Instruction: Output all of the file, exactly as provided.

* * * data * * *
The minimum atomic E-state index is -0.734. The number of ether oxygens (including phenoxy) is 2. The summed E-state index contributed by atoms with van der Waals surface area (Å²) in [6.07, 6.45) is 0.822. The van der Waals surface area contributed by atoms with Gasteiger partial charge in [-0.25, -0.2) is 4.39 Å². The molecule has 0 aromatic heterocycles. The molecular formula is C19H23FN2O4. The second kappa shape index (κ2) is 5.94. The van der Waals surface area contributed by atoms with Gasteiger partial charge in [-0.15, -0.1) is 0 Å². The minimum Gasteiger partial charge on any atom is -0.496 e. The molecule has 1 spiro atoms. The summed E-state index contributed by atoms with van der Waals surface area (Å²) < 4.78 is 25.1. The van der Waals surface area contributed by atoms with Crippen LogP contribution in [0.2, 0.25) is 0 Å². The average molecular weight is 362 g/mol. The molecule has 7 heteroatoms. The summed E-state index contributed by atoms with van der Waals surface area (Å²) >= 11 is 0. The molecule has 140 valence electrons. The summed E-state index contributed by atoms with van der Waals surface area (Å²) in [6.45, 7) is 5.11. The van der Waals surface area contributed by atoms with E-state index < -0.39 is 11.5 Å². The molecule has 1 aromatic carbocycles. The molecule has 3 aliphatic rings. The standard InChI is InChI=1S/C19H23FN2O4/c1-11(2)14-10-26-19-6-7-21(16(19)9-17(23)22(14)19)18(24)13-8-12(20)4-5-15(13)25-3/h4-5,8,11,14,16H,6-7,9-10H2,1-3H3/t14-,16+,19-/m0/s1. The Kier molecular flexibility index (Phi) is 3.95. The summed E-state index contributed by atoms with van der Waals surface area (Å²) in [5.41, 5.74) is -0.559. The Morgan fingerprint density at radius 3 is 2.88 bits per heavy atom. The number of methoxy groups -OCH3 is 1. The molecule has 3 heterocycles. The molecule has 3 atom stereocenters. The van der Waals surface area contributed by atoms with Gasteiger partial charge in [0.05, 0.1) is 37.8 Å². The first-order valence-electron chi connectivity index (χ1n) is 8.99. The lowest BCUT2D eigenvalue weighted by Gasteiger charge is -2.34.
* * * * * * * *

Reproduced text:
The minimum atomic E-state index is -0.734. The number of ether oxygens (including phenoxy) is 2. The summed E-state index contributed by atoms with van der Waals surface area (Å²) in [6.07, 6.45) is 0.822. The van der Waals surface area contributed by atoms with Gasteiger partial charge in [-0.25, -0.2) is 4.39 Å². The molecule has 0 aromatic heterocycles. The molecular formula is C19H23FN2O4. The second kappa shape index (κ2) is 5.94. The van der Waals surface area contributed by atoms with Gasteiger partial charge in [-0.15, -0.1) is 0 Å². The minimum Gasteiger partial charge on any atom is -0.496 e. The molecule has 1 spiro atoms. The summed E-state index contributed by atoms with van der Waals surface area (Å²) < 4.78 is 25.1. The van der Waals surface area contributed by atoms with Crippen LogP contribution in [0.2, 0.25) is 0 Å². The average molecular weight is 362 g/mol. The molecule has 7 heteroatoms. The summed E-state index contributed by atoms with van der Waals surface area (Å²) >= 11 is 0. The molecule has 140 valence electrons. The summed E-state index contributed by atoms with van der Waals surface area (Å²) in [6.45, 7) is 5.11. The van der Waals surface area contributed by atoms with E-state index < -0.39 is 11.5 Å². The molecule has 1 aromatic carbocycles. The molecule has 3 aliphatic rings. The standard InChI is InChI=1S/C19H23FN2O4/c1-11(2)14-10-26-19-6-7-21(16(19)9-17(23)22(14)19)18(24)13-8-12(20)4-5-15(13)25-3/h4-5,8,11,14,16H,6-7,9-10H2,1-3H3/t14-,16+,19-/m0/s1. The Kier molecular flexibility index (Phi) is 3.95. The summed E-state index contributed by atoms with van der Waals surface area (Å²) in [5.41, 5.74) is -0.559. The Morgan fingerprint density at radius 3 is 2.88 bits per heavy atom. The number of methoxy groups -OCH3 is 1. The molecule has 3 heterocycles. The molecule has 3 atom stereocenters. The van der Waals surface area contributed by atoms with Gasteiger partial charge in [0.05, 0.1) is 37.8 Å². The first-order valence-electron chi connectivity index (χ1n) is 8.99. The lowest BCUT2D eigenvalue weighted by Gasteiger charge is -2.34.